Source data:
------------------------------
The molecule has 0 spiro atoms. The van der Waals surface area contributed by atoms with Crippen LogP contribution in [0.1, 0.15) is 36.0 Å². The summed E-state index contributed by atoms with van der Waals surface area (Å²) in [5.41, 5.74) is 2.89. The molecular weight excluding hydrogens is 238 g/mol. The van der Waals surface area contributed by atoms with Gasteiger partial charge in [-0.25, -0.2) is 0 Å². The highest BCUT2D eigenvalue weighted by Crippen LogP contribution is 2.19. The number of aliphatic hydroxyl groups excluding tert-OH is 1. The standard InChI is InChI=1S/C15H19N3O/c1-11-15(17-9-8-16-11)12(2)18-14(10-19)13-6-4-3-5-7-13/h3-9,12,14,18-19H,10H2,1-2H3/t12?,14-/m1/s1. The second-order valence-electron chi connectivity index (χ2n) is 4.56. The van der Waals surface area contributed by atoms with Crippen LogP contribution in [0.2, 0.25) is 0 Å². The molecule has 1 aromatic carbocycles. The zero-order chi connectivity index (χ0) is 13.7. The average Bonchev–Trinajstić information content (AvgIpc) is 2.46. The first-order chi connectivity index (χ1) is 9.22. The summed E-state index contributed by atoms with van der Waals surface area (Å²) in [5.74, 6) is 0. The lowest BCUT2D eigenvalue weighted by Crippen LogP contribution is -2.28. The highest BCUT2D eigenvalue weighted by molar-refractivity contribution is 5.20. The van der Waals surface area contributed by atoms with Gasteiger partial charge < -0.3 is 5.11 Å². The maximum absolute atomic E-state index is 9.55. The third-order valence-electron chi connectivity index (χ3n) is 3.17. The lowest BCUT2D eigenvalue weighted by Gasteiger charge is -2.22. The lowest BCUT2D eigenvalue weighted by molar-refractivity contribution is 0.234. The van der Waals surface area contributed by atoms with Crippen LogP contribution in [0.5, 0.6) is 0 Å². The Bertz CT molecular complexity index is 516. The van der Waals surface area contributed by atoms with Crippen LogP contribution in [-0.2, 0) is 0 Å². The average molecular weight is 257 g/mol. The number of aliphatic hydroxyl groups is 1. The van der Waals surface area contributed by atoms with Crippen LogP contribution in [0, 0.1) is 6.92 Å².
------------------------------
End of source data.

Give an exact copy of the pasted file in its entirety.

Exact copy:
The molecule has 0 spiro atoms. The van der Waals surface area contributed by atoms with Crippen LogP contribution in [0.1, 0.15) is 36.0 Å². The summed E-state index contributed by atoms with van der Waals surface area (Å²) in [5.41, 5.74) is 2.89. The molecular weight excluding hydrogens is 238 g/mol. The van der Waals surface area contributed by atoms with Gasteiger partial charge in [-0.25, -0.2) is 0 Å². The highest BCUT2D eigenvalue weighted by Crippen LogP contribution is 2.19. The number of aliphatic hydroxyl groups excluding tert-OH is 1. The standard InChI is InChI=1S/C15H19N3O/c1-11-15(17-9-8-16-11)12(2)18-14(10-19)13-6-4-3-5-7-13/h3-9,12,14,18-19H,10H2,1-2H3/t12?,14-/m1/s1. The second-order valence-electron chi connectivity index (χ2n) is 4.56. The van der Waals surface area contributed by atoms with Crippen LogP contribution in [0.2, 0.25) is 0 Å². The molecule has 1 aromatic carbocycles. The zero-order chi connectivity index (χ0) is 13.7. The average Bonchev–Trinajstić information content (AvgIpc) is 2.46. The first-order chi connectivity index (χ1) is 9.22. The summed E-state index contributed by atoms with van der Waals surface area (Å²) in [5.74, 6) is 0. The lowest BCUT2D eigenvalue weighted by Crippen LogP contribution is -2.28. The highest BCUT2D eigenvalue weighted by molar-refractivity contribution is 5.20. The van der Waals surface area contributed by atoms with Gasteiger partial charge < -0.3 is 5.11 Å². The maximum absolute atomic E-state index is 9.55. The third-order valence-electron chi connectivity index (χ3n) is 3.17. The lowest BCUT2D eigenvalue weighted by Gasteiger charge is -2.22. The lowest BCUT2D eigenvalue weighted by molar-refractivity contribution is 0.234. The van der Waals surface area contributed by atoms with Crippen LogP contribution in [0.5, 0.6) is 0 Å². The Bertz CT molecular complexity index is 516. The van der Waals surface area contributed by atoms with Crippen LogP contribution in [-0.2, 0) is 0 Å². The average molecular weight is 257 g/mol. The number of aliphatic hydroxyl groups is 1. The van der Waals surface area contributed by atoms with Crippen LogP contribution in [0, 0.1) is 6.92 Å².